Don't Go Near the Water, William Brinkley, Random House, 1956, 373pp
As of today, I begin the reviews of the books I read for 1956, as part of my Big Fat Reading Project. If I stay on schedule, these reviews will be posted on Tuesdays and Fridays.
Unbelievably this novel was the #1 bestseller in 1956. I found it so boring that I had to resort to the chapter-a-day reading plan to get it done. It is one of those war books about a naval base that aims to show the absurdity of soldiering for fellows who aren't actually out fighting; the sort of books that are supposed to be funny and undoubtedly inspired M*A*S*H.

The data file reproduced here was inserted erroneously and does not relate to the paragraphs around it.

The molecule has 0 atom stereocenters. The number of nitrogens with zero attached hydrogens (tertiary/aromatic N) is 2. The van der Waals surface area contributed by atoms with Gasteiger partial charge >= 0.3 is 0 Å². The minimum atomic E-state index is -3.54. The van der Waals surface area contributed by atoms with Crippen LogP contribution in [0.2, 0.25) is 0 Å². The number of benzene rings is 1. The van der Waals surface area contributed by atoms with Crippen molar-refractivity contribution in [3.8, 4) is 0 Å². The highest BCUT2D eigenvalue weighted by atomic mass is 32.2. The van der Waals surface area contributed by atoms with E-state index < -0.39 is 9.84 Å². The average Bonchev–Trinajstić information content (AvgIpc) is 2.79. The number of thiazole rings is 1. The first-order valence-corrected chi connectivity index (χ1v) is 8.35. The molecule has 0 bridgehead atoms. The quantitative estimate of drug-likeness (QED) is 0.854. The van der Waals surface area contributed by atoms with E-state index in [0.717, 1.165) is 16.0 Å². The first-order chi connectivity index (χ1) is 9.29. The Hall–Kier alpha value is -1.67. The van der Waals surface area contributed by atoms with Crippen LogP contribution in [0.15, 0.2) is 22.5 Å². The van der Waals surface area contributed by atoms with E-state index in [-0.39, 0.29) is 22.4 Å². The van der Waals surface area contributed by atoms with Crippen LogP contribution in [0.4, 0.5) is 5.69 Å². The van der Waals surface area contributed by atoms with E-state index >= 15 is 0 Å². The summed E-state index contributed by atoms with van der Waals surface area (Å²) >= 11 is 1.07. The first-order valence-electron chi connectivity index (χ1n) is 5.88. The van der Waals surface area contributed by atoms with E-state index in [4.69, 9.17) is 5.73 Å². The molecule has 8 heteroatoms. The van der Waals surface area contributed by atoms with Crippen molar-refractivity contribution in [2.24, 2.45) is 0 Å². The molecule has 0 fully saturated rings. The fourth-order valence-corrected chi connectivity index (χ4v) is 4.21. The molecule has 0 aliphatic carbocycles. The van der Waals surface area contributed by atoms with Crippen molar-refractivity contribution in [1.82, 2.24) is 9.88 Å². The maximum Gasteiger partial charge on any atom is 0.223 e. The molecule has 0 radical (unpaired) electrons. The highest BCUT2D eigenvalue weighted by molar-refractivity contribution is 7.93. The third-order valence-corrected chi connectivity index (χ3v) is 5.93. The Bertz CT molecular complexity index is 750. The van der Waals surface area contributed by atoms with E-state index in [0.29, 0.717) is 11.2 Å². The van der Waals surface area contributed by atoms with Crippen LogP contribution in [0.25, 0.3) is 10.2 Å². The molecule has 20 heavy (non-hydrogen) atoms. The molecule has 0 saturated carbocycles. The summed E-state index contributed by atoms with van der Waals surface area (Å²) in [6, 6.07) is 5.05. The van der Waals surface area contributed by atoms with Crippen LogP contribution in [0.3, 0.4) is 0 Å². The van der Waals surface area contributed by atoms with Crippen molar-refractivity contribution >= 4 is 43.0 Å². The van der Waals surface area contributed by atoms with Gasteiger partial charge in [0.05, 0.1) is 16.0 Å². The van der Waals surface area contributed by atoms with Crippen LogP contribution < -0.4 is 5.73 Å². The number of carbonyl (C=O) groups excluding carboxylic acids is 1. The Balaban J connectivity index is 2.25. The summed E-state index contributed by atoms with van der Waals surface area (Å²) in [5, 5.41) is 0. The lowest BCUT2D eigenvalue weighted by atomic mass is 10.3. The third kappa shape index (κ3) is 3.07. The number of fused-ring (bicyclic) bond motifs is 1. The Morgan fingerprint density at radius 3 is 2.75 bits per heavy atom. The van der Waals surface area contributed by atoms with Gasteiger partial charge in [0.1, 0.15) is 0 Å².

The trouble here is that it is not that funny and the writing style would put the most hardcore insomniac to sleep. Perhaps it is a guy thing and I just didn't get it. After all it sold the most books that year, although I used to watch M*A*S*H every week and laugh my head off.
On a remote island in the Pacific during World War II, a Public Relations unit made up of various businessmen from civilian life who have had a minimum of naval training, do as little work as possible, drink as much as possible and date nurses as many nights as possible. Ha Ha. Sounds like a guy thing to me. Meanwhile somehow the war gets won without any of them going near the water.
(Don't Go Near the Water, should you still want to read it, is available in paperback by order from Once Upon A Time Bookstore.)